Cereal. It hits the spot. Something I rarely have in my own home, because no one eats it. But, during those ten days, it was there for me each night like a good friend to confide in.
The week started with it's share of challenges. I wasn't mom, so one little boy in particular took it upon himself to test boundaries and find out what shenanigans he could get away with. They all did, in their own way. And Truman, wet with drool (from the four teeth he was cutting) and his toddler counterpart, potty training, competed daily for the role as baby of the house.
The first day included over-excitement and tears, fighting each other and fighting for my attention, a spill that stained the carpet, stubbed toes and what seemed like 100 little bags of open chips, and hungry little people all day long.
That first night Don had school and I was left to carry out evening and bedtime customs. I was already exhausted as I acclimated to the new routine, and 4 extra children.
As night fell and laborious duties of showers n' baths and pajamas were checked off the list, it was time for bed. At first, putting them to bed was just a continuation of the daunting tasks that preceded this culminating evening event. But, as the high energy began to settle, following an endless trek of drinks and trips to the bathroom, I finally stopped coaxing them to hush their mouths and stay in bed. Instead, I pushed the comfortable thought of that sugar-filled bowl (that awaited me down stairs) out of my mind. And started embracing the moment.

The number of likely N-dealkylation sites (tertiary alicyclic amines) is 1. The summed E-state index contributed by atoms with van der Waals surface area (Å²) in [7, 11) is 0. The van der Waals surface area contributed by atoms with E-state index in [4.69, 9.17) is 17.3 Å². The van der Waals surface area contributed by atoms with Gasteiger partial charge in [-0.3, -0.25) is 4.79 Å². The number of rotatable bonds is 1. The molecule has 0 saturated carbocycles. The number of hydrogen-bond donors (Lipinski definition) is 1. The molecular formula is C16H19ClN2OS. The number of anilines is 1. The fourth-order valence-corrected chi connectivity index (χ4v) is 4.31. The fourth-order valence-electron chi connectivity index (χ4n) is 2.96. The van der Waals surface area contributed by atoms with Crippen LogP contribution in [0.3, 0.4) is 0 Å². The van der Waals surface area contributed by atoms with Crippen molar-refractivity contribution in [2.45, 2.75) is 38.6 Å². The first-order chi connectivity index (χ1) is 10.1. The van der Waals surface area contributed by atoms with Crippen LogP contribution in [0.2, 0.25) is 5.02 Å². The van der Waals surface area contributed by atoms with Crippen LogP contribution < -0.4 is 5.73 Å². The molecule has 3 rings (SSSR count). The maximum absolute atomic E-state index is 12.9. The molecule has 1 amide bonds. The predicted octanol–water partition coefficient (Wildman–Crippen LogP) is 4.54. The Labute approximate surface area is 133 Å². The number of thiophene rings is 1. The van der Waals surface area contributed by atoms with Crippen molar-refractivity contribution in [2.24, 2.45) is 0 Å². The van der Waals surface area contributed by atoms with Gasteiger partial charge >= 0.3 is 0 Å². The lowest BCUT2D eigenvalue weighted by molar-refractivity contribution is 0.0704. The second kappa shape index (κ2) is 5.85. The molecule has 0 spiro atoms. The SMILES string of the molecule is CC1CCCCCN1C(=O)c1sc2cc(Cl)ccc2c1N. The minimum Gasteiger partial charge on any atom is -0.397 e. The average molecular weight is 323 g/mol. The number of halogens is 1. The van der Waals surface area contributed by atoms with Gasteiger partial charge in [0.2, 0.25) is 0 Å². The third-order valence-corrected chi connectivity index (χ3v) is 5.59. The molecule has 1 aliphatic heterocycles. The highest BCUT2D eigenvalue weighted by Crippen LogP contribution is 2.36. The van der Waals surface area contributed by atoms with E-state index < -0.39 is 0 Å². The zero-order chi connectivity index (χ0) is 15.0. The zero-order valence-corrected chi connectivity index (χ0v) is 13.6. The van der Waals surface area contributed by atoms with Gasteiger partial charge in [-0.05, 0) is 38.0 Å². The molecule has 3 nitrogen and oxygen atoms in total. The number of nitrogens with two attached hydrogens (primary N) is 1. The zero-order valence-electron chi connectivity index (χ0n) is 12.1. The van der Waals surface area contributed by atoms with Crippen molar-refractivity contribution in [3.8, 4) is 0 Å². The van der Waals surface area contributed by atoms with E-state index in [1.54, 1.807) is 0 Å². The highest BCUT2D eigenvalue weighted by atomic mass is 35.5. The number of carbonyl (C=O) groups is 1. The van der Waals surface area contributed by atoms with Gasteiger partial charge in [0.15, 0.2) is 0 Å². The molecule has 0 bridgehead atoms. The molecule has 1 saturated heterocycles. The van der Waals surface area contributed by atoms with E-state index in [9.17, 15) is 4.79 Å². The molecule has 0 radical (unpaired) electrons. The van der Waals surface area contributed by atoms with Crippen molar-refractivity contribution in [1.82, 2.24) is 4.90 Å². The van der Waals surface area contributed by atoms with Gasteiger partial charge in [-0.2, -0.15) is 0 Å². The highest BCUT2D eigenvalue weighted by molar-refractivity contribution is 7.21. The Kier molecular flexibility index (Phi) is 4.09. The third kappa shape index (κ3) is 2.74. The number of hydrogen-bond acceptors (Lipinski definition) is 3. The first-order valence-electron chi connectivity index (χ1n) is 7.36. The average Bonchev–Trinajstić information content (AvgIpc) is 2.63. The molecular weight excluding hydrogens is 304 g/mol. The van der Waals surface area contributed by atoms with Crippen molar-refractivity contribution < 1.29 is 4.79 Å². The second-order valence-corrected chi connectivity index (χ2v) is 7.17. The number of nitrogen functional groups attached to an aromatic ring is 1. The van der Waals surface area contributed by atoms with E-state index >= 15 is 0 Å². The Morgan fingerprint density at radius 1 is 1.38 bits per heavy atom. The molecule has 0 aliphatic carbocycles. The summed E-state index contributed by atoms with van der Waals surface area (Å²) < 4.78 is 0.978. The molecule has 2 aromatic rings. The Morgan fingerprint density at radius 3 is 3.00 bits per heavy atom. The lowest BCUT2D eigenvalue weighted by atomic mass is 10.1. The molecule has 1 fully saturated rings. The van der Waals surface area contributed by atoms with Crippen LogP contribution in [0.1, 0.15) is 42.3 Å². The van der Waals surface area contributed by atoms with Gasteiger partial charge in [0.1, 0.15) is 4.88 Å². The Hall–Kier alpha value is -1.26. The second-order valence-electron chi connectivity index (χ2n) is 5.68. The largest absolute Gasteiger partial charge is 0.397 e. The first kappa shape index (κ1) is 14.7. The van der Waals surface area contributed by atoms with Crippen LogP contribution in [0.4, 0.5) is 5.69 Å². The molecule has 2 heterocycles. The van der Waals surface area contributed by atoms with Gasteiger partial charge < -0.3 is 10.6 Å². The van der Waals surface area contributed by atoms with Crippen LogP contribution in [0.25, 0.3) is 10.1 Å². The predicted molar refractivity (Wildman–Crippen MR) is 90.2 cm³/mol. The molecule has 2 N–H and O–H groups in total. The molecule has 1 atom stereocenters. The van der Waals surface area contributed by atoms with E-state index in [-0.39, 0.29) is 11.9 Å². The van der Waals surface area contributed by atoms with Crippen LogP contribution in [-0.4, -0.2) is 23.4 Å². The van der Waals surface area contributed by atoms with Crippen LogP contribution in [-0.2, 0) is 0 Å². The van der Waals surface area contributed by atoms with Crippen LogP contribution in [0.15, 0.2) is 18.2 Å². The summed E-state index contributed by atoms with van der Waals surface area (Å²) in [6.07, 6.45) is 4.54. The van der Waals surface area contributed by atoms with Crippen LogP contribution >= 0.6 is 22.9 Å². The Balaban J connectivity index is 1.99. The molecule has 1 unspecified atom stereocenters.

We read books, told stories and sang songs as I softly caressed their feet and hands. Peace began to set in. And joy crept in. I started falling in love with these little monkeys. Eventually, the last little set of eyes drifted off to sleep.
We played. And played and played. I got to know them. Lines were drawn and reinforcements were set. Picnics at the park, play dates with friends, crafts, games, BBQ's, Chuckie-cheese with Gpa Bob. We even made it to Sea World. I was so proud of us! We did it, without too many tears or melt-downs.
Things got better after that first night. Much better. I welcomed this new experience as a family of seven. And while the work never stopped, and my days always concluded the same--exhausted, sitting at the kitchen table with my crunchy, sugary cereal--this experience was rewarding. I love those kids, and now I miss them like crazy.
I fell deeper in love with my husband as I watched him be so patient and gentle and playful. Truman came home with a few battle wounds, but as we sit here together on the couch thinking about this experience that has been etched into our hearts, I miss the coming and going, the constant purpose and charge, the structure and the chaos, the snuggling and the playing. I miss those little people that are now a part of our story.
I'm grateful for family, and in this case my families' family. I'm grateful for the opportunities we get to weave in and out of each others lives, like a beautifully crafted quilt. It makes my story full.
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